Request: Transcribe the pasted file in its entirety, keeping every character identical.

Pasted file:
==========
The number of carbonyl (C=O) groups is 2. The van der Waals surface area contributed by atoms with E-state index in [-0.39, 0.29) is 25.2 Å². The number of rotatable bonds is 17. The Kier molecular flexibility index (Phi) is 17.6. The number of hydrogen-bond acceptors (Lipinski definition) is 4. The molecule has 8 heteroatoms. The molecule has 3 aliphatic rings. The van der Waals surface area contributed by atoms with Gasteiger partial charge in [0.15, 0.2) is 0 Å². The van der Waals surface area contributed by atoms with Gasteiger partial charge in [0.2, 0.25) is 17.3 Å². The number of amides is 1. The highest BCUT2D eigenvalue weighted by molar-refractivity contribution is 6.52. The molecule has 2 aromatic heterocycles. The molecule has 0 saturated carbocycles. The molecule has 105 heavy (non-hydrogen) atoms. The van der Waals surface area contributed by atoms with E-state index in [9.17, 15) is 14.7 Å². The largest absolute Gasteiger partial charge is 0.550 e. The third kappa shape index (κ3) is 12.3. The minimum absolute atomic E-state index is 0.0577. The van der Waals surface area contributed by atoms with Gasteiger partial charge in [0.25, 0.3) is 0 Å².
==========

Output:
The number of carbonyl (C=O) groups is 2. The van der Waals surface area contributed by atoms with E-state index in [-0.39, 0.29) is 25.2 Å². The number of rotatable bonds is 17. The Kier molecular flexibility index (Phi) is 17.6. The number of hydrogen-bond acceptors (Lipinski definition) is 4. The molecule has 8 heteroatoms. The molecule has 3 aliphatic rings. The van der Waals surface area contributed by atoms with Gasteiger partial charge in [0.15, 0.2) is 0 Å². The van der Waals surface area contributed by atoms with Gasteiger partial charge in [0.2, 0.25) is 17.3 Å². The number of amides is 1. The highest BCUT2D eigenvalue weighted by molar-refractivity contribution is 6.52. The molecule has 2 aromatic heterocycles. The molecule has 0 saturated carbocycles. The molecule has 105 heavy (non-hydrogen) atoms. The van der Waals surface area contributed by atoms with E-state index in [9.17, 15) is 14.7 Å². The largest absolute Gasteiger partial charge is 0.550 e. The third kappa shape index (κ3) is 12.3. The minimum absolute atomic E-state index is 0.0577. The van der Waals surface area contributed by atoms with Gasteiger partial charge in [0.25, 0.3) is 0 Å².